Sunday, 23 November 2008

Sunday November 23rd, 2008 Hair

We recently had a retirement party for three long term staff members, whom I wish well in the next chapter of their lives. As I looked around the room I said - "There's a lot of nice hair here tonight." The person sitting next to me said, "You should write a column on hair." It felt like I was in an episode of Seinfeld, you remember the show about nothing. Like the potato, hair is so versatile, there's so much you can do with it. It can be curled or straightened, coloured or highlighted, you can add hair extensions or a fall. Here's to hair.

Patty Jane's House Of Curl by Lorna Landvik.
This was the first book I read by Lorna (now that I've met her I feel like I can call her that). This story revolves around Patty Jane and her sister Harriet. On the eve of the birth of her first child, Patty Jane's husband walks off into the Minnesota sunset, leaving her alone to raise the baby. After attending beauty school she opens the House of Curl. Here you can get a perm, drink coffee, and catch up on the latest gossip. The cast of quirky characters keeps the story interesting and fun to read. Do I think you should read this book? You betcha.

Great Hair: Elegant Styles For Every Occasion by Davis Biton.
This book features 100 beautiful styles to choose from. You'll be wearing designs such as the woven basket, the cascading waterfall or checkerboard braids. Colourful photographs and step by step instructions show you how to create the designs. . If the styles are too difficult to do at home, you can always take it with you to your hair salon. The next time you have a special event to attend have a look at this book.

Hair magazine.
Mary J.L. Black now carries Hair magazine and you can borrow back issues. If you're looking for a change, check out this magazine before you go to the salon. It gives you ideas for cuts, colours and the latest trends.

Health & Wellness Resource Center.
Searching this database in our Virtual Collection, under the term hair, finds all sorts of things. The books & fact sheets section has an article on The Myth Of Stress And Hair Color. Did you know men turn gray sooner than women? Can you reverse turning gray? No, but in some cases after chemotherapy the hair comes back in its former colour. Can stress turn hair gray? Not usually, but sometimes an emotionally stressful event can trigger the loss of dark hair making any gray or white hair much more noticeable. The article states that raising children doesn't turn your hair gray, but there may be parents out there that would dispute that.

Hair Donations
Do you know someone who has lost their hair due to chemotherapy? Have you ever considered donating your hair? If you have, the Canadian Cancer Society has information on how to do this, and don't worry if your hair isn't long enough, you can help or give support in other ways. Visit their website here.

Hairstylist Appreciation Day
According to Chase's Calendar Of Events, each year on April 30 we celebrate the people who make us look good and feel great, and in some cases that's a very big challenge. So the next time you run to a stylist with a hair emergency, remember to say thank you. We've come a long way from the days of the smelly Toni home perm and tight pink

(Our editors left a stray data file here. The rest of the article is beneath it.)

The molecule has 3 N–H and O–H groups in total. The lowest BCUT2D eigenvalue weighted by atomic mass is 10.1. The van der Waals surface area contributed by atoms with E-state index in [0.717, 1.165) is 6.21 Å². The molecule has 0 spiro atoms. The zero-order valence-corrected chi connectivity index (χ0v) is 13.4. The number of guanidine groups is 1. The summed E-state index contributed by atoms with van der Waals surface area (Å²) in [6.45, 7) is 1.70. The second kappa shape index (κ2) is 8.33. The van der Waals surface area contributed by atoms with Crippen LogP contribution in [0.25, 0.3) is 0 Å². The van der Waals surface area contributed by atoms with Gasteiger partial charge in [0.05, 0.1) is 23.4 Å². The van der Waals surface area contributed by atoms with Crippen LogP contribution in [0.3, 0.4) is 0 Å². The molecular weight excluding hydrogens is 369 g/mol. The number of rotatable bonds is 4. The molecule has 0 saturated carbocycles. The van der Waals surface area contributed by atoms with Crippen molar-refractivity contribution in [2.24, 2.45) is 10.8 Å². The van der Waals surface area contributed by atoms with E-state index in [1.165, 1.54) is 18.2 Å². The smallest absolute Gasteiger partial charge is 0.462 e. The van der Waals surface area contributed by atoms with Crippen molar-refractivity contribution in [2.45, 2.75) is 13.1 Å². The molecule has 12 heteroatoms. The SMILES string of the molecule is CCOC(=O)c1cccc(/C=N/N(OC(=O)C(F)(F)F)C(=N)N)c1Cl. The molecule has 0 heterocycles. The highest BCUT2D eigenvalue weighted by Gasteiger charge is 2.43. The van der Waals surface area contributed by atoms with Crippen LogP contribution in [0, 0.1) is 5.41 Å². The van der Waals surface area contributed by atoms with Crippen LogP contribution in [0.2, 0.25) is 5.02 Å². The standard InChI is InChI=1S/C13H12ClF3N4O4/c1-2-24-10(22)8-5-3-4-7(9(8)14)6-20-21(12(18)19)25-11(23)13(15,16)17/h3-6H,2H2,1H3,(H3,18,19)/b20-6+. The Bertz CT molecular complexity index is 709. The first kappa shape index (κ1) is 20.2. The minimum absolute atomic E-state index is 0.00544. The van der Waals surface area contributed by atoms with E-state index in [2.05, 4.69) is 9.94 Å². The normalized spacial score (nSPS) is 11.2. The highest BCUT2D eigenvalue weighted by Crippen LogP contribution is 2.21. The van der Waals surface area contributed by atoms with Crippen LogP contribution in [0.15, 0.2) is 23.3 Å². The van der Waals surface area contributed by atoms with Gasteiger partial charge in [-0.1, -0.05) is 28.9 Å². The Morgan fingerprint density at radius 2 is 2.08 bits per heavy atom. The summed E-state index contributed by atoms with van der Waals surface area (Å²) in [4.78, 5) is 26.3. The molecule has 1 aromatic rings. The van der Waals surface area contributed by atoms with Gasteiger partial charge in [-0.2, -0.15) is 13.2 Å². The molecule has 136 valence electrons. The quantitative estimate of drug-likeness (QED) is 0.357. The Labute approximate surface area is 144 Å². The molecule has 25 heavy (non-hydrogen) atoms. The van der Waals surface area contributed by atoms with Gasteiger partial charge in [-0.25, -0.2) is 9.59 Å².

rubber curlers that pulled your hair. With the holiday season coming up if you're wondering how much you should tip your stylist, the consistent answer seems to be the cost of a visit to the salon.

So whether you want hair like Posh or Rihanna or maybe Amy Winehouse (I think she really believes - The higher the hair, the closer to God), it's up to you. I'm going to end this column with my favourite quote from Sam Malone on Cheers. He said - "There are no bad boys, just boys with bad haircuts."

Karen Craib Library Technician

Sunday, 16 November 2008

Sunday November 16th, 2008 Memories of Christmas Toys Past

Late one night I started thinking of the Christmases of my childhood and remembering favourite toys. Everyone has fond memories of special toys they loved to play with. Toys stimulated the imagination and could entertain you for hours. Here were some of my favourites.


1959 saw the introduction of Barbie, the teen-age fashion doll. I loved playing with Barbies more than anything else. I had a lot of them: Barbie, Ken, Allan, Midge, Skipper, even Tutti. My Barbie had an orange convertible and lived in a fold out home, full of cardboard furniture. If you're wondering what your old Barbie or other toys are worth the library carries books with toy price lists, such as the 2008 edition of Toys & Prices. It also has references to books and web sites and tips for collecting.

Paper Dolls

Paper dolls were popular when I was a child. One year I got Sleeping Beauty paper dolls for my birthday, I loved the fairy godmothers. I also enjoyed cutting out people and furniture from the Eaton's catalogue to play with. According to the book Schroeder's Collectible Toys, Antique To Modern: Price Guide, paper dolls can be worth between twenty and three hundred dollars. This applies to uncut dolls. If you played with your dolls they aren't worth as much. If you'd like to read Paper Dolls Of The 1960s, 1970s And 1980s Identification & Value Guide by Carol Nichols, we can try to borrow it for you.